This article appeared in the September edition of GolfTEC’s Momentum newsletter. To sign up for Momentum, click here!
GolfTEC VP of Instruction
PGA Master Professional
Closing each hole with a solid short game is what makes the difference between shooting a career round and needing a drink at the 19th hole. Many golfers choose to use one club for all of their shots around the green, usually a high-loft club like a lob wedge. But, the best short game play comes from first deciding on the type of shot needed (chip, pitch or flop) and then using the right club to execute that shot. Keep in mind that the lob wedge will require a larger swing due to having the most loft, which makes it the most difficult to control around the green.
The amount of green you have to work with is the first and most important factor that determines the type of shot you have to hit. The amount of green compared to rough or sand you have to carry will also influence club selection. As a general rule, you want to get the ball on the ground and rolling as soon as possible. The next section will provide guidelines for club selection based on the amount of carry and roll you’ll need to get the ball near the hole.
Pick your club: 8, PW, LW
25% Carry (air) – 75% Green (roll) = 8 Iron
50% Carry (air) – 50% Green (roll) = Pitching Wedge
75% Carry (air) – 25% Green (roll) = Lob Wedge
The percentages above are rough estimates that will help you determine the proper club and shot to use. First pick your landing point; preferably a flat spot only a couple feet onto the green. From that landing spot you can then determine how much total carry vs. roll you will need to execute the shot.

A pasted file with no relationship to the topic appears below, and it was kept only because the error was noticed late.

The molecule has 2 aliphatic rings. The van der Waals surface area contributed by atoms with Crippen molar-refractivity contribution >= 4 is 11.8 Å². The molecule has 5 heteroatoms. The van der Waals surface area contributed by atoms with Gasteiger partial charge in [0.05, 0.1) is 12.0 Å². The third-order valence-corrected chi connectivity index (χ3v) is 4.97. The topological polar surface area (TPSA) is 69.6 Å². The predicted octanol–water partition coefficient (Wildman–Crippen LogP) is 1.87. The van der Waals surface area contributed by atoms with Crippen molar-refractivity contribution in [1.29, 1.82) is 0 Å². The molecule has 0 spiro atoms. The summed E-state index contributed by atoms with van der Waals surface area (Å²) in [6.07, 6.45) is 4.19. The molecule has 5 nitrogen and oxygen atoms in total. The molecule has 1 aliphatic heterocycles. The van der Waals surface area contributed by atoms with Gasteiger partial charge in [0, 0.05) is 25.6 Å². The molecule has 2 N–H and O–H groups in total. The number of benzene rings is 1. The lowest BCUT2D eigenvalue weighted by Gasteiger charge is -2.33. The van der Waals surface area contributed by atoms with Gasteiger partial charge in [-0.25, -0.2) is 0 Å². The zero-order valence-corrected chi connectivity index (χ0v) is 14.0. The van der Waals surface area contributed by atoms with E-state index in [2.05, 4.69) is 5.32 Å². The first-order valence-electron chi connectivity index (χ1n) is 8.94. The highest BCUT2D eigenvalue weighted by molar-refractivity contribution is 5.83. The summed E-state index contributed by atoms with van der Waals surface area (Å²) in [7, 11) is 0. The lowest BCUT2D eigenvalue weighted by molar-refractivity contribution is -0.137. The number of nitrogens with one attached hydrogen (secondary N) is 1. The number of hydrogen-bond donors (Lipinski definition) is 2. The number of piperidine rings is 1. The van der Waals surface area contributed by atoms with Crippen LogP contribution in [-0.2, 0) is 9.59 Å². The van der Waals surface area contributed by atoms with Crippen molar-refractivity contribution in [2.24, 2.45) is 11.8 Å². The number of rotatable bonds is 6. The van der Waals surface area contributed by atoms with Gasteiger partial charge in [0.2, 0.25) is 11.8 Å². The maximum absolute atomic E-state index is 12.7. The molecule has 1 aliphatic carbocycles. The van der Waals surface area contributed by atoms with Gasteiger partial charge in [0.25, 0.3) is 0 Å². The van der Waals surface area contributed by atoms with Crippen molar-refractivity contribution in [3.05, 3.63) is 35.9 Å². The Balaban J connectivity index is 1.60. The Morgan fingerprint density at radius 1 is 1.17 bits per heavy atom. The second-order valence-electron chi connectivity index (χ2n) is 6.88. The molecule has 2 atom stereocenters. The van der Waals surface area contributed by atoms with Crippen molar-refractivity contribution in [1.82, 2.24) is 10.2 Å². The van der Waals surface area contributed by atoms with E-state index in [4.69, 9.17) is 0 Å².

Pick your shot: Chip, Pitch, Flop
Keep in mind that Bigger Swings = Bigger Errors and the more lofted club you use the bigger the swing you will need to make. A chip shot will have the least amount of time in the air and the most amount of roll, while a flop is the complete opposite with most of the time in the air and very little roll on the green.
Chip: Place the ball back in your stance (closer to right foot for right handers), choke down on the club, use putting-type stroke with very little wrist action and take a longer swing for longer shots. A golf ball positioned back in your stance will lean the club shaft more forward and reduce the effective loft of the club. Less loft = less carry and more roll.
Pitch: The ball should be more centered in your stance to allow the loft of the club to not be too de-lofted (as in a chip) and you should have about 60% of the weight on your left foot if you’re a right-handed golfer. Take a longer swing for longer shots and have a small amount of wrist hinge as the distance required increases.
Flop: Open the clubface for more loft, open your stance to offset the open face, swing along the bodyline and move the ball position forward, lots of wrist hinge. ALWAYS REMEMBER TO BUMP THE GROUND! The bounce of the club must make firm contact with the dirt instead of just brushing the grass. Bumping the dirt with the bounce while you are contacting the ball will ensure you avoid blading the shot over the green. This is concept is especially important when the clubface is more open.
NO SCOOPING or flipping with the hands. Scooping is when you try to lift the ball into the air using your club as the scoop and it’s a killer in the short game as well as the full swing.
Remember to choose the least amount of loft required. The more loft the larger the swing you have to take and the greater your potential costly errors.
Lob or flop shots are MORE difficult because we begin to add loft to the clubface by opening the clubface. When the face opens up it adds loft, but it also directs the shot right of the target. To offset the face pointing right, aim your body left and swing along your bodyline. Only use a lob shot when you absolutely have to.